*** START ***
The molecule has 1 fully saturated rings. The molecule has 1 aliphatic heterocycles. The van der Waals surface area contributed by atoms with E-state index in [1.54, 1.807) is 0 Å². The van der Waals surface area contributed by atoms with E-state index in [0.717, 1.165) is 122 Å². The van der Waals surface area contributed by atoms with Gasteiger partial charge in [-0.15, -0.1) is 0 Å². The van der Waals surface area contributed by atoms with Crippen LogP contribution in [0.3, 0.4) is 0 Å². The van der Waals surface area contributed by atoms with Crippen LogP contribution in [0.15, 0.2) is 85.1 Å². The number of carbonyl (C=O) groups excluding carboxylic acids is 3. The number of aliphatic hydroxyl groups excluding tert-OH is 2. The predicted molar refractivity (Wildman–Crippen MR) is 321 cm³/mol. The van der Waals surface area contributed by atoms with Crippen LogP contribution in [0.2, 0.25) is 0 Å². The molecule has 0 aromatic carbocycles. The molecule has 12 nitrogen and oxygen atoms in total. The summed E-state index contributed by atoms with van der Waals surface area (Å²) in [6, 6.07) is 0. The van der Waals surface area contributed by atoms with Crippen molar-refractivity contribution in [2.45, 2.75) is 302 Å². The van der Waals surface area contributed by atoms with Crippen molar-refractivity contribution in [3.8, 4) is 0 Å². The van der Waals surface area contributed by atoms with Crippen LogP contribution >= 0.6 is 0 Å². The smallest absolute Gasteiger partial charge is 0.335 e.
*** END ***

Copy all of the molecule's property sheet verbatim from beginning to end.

The molecule has 1 fully saturated rings. The molecule has 1 aliphatic heterocycles. The van der Waals surface area contributed by atoms with E-state index in [1.54, 1.807) is 0 Å². The van der Waals surface area contributed by atoms with E-state index in [0.717, 1.165) is 122 Å². The van der Waals surface area contributed by atoms with Gasteiger partial charge in [-0.15, -0.1) is 0 Å². The van der Waals surface area contributed by atoms with Crippen LogP contribution in [0.3, 0.4) is 0 Å². The van der Waals surface area contributed by atoms with Crippen LogP contribution in [0.15, 0.2) is 85.1 Å². The number of carbonyl (C=O) groups excluding carboxylic acids is 3. The number of aliphatic hydroxyl groups excluding tert-OH is 2. The predicted molar refractivity (Wildman–Crippen MR) is 321 cm³/mol. The van der Waals surface area contributed by atoms with Crippen LogP contribution in [0.2, 0.25) is 0 Å². The molecule has 0 aromatic carbocycles. The molecule has 12 nitrogen and oxygen atoms in total. The summed E-state index contributed by atoms with van der Waals surface area (Å²) in [6, 6.07) is 0. The van der Waals surface area contributed by atoms with Crippen molar-refractivity contribution in [2.45, 2.75) is 302 Å². The van der Waals surface area contributed by atoms with Crippen molar-refractivity contribution in [3.8, 4) is 0 Å². The van der Waals surface area contributed by atoms with Crippen LogP contribution >= 0.6 is 0 Å². The smallest absolute Gasteiger partial charge is 0.335 e.